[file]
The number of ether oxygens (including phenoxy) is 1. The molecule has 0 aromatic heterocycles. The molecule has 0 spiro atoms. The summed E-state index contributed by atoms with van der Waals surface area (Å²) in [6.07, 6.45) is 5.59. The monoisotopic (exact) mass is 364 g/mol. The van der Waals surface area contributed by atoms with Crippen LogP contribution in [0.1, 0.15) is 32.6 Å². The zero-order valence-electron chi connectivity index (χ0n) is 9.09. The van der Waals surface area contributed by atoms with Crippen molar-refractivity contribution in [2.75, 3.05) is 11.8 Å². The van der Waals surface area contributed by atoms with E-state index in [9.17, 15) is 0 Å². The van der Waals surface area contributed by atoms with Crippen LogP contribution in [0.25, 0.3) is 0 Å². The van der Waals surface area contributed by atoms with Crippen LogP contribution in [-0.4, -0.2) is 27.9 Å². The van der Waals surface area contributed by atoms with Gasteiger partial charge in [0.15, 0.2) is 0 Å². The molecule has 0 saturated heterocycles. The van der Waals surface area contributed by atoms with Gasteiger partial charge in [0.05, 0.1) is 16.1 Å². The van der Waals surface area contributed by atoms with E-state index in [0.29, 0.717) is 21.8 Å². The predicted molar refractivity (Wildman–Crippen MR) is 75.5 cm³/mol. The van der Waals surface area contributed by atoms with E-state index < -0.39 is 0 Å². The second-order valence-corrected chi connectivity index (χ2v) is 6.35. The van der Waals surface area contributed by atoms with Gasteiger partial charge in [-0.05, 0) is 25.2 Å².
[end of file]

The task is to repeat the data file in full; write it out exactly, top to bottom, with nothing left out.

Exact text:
The number of ether oxygens (including phenoxy) is 1. The molecule has 0 aromatic heterocycles. The molecule has 0 spiro atoms. The summed E-state index contributed by atoms with van der Waals surface area (Å²) in [6.07, 6.45) is 5.59. The monoisotopic (exact) mass is 364 g/mol. The van der Waals surface area contributed by atoms with Crippen LogP contribution in [0.1, 0.15) is 32.6 Å². The zero-order valence-electron chi connectivity index (χ0n) is 9.09. The van der Waals surface area contributed by atoms with Crippen molar-refractivity contribution in [2.75, 3.05) is 11.8 Å². The van der Waals surface area contributed by atoms with E-state index in [9.17, 15) is 0 Å². The van der Waals surface area contributed by atoms with Crippen LogP contribution in [0.25, 0.3) is 0 Å². The van der Waals surface area contributed by atoms with Crippen LogP contribution in [-0.4, -0.2) is 27.9 Å². The van der Waals surface area contributed by atoms with Gasteiger partial charge in [0.15, 0.2) is 0 Å². The molecule has 0 saturated heterocycles. The van der Waals surface area contributed by atoms with Gasteiger partial charge in [0.05, 0.1) is 16.1 Å². The van der Waals surface area contributed by atoms with E-state index in [0.29, 0.717) is 21.8 Å². The predicted molar refractivity (Wildman–Crippen MR) is 75.5 cm³/mol. The van der Waals surface area contributed by atoms with E-state index < -0.39 is 0 Å². The second-order valence-corrected chi connectivity index (χ2v) is 6.35. The van der Waals surface area contributed by atoms with Gasteiger partial charge in [-0.05, 0) is 25.2 Å².